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Letters to the Editor

County connector has become a necessity

An open letter to Gwinnett County commissioners:

The east cross-county connector is no longer an option; it has become a necessity. A few weeks ago, I made a trip from my home in Buford to Loganville at 10 a.m. on a Tuesday. I expected an easy trip at that time of the day and that time of the week. I waited two or three light changes at many of the lights along Ga. Highway 20. It was almost an hour trip. It was the same returning home.

We are already in gridlock, and traffic will continue to grow as homes continue to be built. We need the cross-county connector now.

And, please, no more talk about toll roads. I remember when Ga. Highway 316 was extended. I knew then it was a mistake not to have an underpass or overpass at Ga. 20. There is an example of poor planning. The Ga. 316 discussion would not be taking place if a little foresight had been used. Needless to say, it would have been a lot cheaper then.

If we fail to provide the roads we need right now, it is going to be more and more difficult in the future. The people who complain about roads being built and roads being widened are the first to complain about the traffic. I am sorry, but someone has to have the road in his or her backyard.

I encourage the Gwinnett County commissioners to get off the fence and do something constructive. I am 69 years old and probably won't live to see a cross-county connector finished. But for the future prosperity of Gwinnett County, let's do it now.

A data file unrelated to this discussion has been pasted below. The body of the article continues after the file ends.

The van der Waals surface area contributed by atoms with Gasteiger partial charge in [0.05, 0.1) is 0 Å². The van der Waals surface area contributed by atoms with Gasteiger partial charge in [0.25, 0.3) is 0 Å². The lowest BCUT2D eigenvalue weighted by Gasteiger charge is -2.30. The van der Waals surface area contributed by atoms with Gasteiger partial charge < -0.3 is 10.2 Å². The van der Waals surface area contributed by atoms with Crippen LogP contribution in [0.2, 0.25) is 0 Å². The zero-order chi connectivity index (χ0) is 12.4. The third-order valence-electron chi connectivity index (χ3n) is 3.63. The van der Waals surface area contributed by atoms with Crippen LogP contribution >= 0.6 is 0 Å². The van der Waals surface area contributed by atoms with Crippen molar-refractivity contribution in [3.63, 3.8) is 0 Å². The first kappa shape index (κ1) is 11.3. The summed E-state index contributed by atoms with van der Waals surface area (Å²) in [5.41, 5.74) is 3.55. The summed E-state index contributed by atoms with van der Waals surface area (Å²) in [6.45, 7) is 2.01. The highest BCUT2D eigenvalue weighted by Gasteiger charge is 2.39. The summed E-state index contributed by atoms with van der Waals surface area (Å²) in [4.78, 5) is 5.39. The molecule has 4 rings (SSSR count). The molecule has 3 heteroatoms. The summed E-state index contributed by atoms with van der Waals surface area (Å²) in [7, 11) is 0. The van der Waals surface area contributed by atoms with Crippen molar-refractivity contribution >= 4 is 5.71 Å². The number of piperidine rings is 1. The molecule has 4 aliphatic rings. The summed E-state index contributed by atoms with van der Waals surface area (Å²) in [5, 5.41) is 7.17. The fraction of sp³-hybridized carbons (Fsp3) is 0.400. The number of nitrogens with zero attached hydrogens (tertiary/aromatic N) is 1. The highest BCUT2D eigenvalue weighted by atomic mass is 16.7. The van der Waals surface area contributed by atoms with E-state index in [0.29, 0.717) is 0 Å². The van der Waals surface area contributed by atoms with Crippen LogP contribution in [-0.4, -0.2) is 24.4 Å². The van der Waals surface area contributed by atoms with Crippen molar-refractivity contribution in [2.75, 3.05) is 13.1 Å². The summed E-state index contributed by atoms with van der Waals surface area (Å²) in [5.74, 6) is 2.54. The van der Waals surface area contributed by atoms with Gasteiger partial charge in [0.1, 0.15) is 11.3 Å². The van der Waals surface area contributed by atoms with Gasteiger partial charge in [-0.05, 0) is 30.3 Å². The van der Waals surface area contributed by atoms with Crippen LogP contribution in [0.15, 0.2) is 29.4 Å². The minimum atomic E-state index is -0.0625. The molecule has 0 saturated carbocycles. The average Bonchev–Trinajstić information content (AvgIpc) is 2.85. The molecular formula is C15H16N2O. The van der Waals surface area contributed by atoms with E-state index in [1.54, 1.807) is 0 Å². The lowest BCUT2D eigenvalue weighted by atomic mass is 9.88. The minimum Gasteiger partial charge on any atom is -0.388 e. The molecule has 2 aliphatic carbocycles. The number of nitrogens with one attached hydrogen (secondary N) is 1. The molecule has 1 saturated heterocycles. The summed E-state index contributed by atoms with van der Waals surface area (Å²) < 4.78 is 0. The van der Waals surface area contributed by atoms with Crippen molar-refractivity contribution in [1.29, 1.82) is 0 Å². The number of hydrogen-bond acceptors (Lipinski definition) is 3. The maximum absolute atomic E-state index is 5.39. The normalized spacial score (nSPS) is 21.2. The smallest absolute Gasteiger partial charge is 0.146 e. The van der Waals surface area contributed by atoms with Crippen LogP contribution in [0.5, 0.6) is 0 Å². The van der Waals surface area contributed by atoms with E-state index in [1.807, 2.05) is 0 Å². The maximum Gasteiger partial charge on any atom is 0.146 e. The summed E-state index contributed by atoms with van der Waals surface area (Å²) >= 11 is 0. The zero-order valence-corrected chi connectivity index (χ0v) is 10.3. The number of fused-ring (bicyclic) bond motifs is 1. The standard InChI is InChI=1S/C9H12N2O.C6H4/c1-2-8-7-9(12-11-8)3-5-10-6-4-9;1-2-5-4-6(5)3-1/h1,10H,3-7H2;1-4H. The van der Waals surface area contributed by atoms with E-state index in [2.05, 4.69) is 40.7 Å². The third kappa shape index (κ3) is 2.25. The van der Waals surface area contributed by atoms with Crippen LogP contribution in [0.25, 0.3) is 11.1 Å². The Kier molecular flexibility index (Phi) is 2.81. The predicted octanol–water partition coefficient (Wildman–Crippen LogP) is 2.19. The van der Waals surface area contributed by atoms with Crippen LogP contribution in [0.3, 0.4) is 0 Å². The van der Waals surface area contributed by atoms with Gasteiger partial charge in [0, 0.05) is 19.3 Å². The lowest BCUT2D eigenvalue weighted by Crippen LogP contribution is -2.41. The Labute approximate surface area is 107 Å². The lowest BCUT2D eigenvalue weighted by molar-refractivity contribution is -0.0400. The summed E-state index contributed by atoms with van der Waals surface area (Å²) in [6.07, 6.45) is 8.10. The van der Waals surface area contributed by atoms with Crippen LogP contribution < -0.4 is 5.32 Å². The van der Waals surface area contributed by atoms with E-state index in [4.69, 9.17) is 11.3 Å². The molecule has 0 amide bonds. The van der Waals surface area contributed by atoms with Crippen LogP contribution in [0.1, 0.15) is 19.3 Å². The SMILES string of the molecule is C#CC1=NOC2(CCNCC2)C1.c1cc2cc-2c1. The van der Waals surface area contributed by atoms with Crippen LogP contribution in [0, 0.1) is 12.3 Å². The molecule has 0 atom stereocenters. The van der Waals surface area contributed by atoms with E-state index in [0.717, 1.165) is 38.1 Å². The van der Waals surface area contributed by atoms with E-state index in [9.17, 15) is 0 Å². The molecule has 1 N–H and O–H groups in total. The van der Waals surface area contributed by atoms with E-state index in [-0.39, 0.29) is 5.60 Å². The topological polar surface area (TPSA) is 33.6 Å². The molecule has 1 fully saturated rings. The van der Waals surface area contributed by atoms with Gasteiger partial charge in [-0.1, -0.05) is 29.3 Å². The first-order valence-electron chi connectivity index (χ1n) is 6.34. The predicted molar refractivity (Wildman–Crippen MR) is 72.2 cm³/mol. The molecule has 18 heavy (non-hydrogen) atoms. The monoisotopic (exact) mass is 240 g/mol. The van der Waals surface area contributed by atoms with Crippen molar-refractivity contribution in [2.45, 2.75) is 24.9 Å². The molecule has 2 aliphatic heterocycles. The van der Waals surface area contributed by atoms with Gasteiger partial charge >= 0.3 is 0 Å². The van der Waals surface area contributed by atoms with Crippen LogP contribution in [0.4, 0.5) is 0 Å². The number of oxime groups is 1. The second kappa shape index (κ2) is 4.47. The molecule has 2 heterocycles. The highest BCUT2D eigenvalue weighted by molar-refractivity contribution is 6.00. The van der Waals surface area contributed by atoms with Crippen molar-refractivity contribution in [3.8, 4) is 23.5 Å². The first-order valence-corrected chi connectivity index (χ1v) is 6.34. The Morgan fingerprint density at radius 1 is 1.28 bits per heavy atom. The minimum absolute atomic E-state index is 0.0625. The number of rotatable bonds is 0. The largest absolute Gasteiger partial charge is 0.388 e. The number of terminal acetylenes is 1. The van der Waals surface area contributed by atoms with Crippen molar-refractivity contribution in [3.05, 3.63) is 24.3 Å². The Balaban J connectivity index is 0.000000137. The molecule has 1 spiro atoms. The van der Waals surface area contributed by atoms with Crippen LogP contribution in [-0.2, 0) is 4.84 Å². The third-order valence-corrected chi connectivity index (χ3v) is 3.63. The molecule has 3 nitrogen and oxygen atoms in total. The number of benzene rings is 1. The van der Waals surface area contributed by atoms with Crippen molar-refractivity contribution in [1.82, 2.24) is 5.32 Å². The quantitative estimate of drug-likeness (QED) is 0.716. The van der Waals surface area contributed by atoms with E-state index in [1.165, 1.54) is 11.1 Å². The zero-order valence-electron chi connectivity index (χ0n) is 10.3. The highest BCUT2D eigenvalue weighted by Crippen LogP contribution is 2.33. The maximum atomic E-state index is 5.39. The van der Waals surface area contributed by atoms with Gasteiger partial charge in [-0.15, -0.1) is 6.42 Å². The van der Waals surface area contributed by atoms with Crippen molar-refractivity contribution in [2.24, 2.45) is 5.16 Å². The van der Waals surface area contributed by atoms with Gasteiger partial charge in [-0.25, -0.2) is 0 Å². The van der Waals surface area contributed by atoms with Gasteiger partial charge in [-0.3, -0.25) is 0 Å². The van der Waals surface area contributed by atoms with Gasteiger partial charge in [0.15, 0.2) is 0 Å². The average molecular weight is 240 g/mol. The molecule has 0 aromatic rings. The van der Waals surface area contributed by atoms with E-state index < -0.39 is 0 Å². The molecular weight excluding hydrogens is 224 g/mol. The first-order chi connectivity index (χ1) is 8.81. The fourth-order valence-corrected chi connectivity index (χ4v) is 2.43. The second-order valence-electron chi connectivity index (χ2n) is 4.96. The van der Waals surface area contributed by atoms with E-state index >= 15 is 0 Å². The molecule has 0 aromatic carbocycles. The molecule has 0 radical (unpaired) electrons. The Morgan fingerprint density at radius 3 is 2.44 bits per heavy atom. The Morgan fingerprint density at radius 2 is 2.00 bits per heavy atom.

- Richard Hood

Buford

Rethink 'facts' about global climate change

In the New York Times, Andrew Revkin wrote a piece about how White House officials have repeatedly edited government climate reports. The insinuation is that because these individuals temper the writings to include the possibility that all these effects may not be totally manmade, the officials are being disingenuous with the American people.

Any question of these scientific "facts" is dismissed as being delivered by "officials with ties to energy industries that have long fought greenhouse-gas restrictions."

Since when has it been unscientific to question the hypothesis of an experiment? Wouldn't it be prudent to question these scientists who in 1974 were warning us of the future global freezing and crying foul that we would not take action to melt the polar icecap? These same scientists stated our inactivity would certainly ruin us as a nation. What would be the results today had we followed the opinions of these scientists and exacerbated the melting of this icecap?

Couldn't the temperatures of magma near the surface of the earth contribute some to the rise in our overall temperatures? This same magma may be liquefying some of the earth's plates to the extent that they are shifting to re-establish a firm foundation,7 which may be causing the increase in earthquake activities.

I am not a scientist. But I have not heard any of these possibilities being discussed as possible reasons for this recent increase in global temperatures. We have gone through several of these heating and cooling periods in the earth's lifeline. Can any of you out there in our scientific, environmental or climate experts tell us citizens that these facts are not equally valid assumptions? Until you can prove otherwise, I support our president's prudent approach to the solution.

- Tom Jordan

Lawrenceville